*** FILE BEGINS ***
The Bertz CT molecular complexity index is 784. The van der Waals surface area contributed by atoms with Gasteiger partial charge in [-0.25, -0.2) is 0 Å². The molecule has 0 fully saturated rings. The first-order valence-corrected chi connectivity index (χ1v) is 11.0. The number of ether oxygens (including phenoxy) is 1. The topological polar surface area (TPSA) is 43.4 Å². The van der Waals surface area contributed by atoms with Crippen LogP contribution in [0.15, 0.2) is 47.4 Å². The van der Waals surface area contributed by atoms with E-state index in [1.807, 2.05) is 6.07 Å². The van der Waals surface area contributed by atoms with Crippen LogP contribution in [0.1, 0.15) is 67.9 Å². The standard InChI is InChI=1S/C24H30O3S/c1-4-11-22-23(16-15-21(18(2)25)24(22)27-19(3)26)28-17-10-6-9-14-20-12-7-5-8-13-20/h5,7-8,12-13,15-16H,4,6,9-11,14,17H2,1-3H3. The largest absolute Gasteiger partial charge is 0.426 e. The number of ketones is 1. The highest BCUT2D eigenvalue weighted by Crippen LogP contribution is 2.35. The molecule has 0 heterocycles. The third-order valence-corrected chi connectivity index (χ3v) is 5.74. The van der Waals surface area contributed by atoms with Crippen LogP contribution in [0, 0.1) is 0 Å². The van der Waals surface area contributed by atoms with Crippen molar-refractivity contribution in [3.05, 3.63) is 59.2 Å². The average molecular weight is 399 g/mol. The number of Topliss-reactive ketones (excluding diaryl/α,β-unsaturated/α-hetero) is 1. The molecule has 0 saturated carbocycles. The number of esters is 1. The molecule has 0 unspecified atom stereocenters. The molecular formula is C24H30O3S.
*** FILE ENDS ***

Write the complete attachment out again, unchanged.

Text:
The Bertz CT molecular complexity index is 784. The van der Waals surface area contributed by atoms with Gasteiger partial charge in [-0.25, -0.2) is 0 Å². The molecule has 0 fully saturated rings. The first-order valence-corrected chi connectivity index (χ1v) is 11.0. The number of ether oxygens (including phenoxy) is 1. The topological polar surface area (TPSA) is 43.4 Å². The van der Waals surface area contributed by atoms with Crippen LogP contribution in [0.15, 0.2) is 47.4 Å². The van der Waals surface area contributed by atoms with E-state index in [1.807, 2.05) is 6.07 Å². The van der Waals surface area contributed by atoms with Crippen LogP contribution in [0.1, 0.15) is 67.9 Å². The standard InChI is InChI=1S/C24H30O3S/c1-4-11-22-23(16-15-21(18(2)25)24(22)27-19(3)26)28-17-10-6-9-14-20-12-7-5-8-13-20/h5,7-8,12-13,15-16H,4,6,9-11,14,17H2,1-3H3. The largest absolute Gasteiger partial charge is 0.426 e. The number of ketones is 1. The highest BCUT2D eigenvalue weighted by Crippen LogP contribution is 2.35. The molecule has 0 heterocycles. The third-order valence-corrected chi connectivity index (χ3v) is 5.74. The van der Waals surface area contributed by atoms with Crippen LogP contribution in [0, 0.1) is 0 Å². The van der Waals surface area contributed by atoms with Crippen molar-refractivity contribution in [3.05, 3.63) is 59.2 Å². The average molecular weight is 399 g/mol. The number of Topliss-reactive ketones (excluding diaryl/α,β-unsaturated/α-hetero) is 1. The molecule has 0 saturated carbocycles. The number of esters is 1. The molecule has 0 unspecified atom stereocenters. The molecular formula is C24H30O3S.